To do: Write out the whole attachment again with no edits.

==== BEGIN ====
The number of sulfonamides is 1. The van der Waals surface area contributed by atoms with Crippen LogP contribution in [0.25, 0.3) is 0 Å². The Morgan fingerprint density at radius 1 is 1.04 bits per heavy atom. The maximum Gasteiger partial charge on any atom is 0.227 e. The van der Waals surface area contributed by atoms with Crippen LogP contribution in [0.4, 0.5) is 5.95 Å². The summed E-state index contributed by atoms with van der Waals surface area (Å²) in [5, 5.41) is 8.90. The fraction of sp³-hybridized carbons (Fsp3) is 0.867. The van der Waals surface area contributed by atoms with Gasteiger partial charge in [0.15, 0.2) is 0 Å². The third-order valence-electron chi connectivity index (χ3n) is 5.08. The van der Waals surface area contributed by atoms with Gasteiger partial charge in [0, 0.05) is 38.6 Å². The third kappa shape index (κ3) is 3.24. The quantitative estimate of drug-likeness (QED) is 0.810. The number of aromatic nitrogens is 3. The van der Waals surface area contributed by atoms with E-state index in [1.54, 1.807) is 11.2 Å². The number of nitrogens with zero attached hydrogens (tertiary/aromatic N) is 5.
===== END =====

The number of sulfonamides is 1. The van der Waals surface area contributed by atoms with Crippen LogP contribution in [0.25, 0.3) is 0 Å². The Morgan fingerprint density at radius 1 is 1.04 bits per heavy atom. The maximum Gasteiger partial charge on any atom is 0.227 e. The van der Waals surface area contributed by atoms with Crippen LogP contribution in [0.4, 0.5) is 5.95 Å². The summed E-state index contributed by atoms with van der Waals surface area (Å²) in [5, 5.41) is 8.90. The fraction of sp³-hybridized carbons (Fsp3) is 0.867. The van der Waals surface area contributed by atoms with Gasteiger partial charge in [0.15, 0.2) is 0 Å². The third-order valence-electron chi connectivity index (χ3n) is 5.08. The van der Waals surface area contributed by atoms with Gasteiger partial charge in [0, 0.05) is 38.6 Å². The third kappa shape index (κ3) is 3.24. The quantitative estimate of drug-likeness (QED) is 0.810. The number of aromatic nitrogens is 3. The van der Waals surface area contributed by atoms with E-state index in [1.54, 1.807) is 11.2 Å². The number of nitrogens with zero attached hydrogens (tertiary/aromatic N) is 5.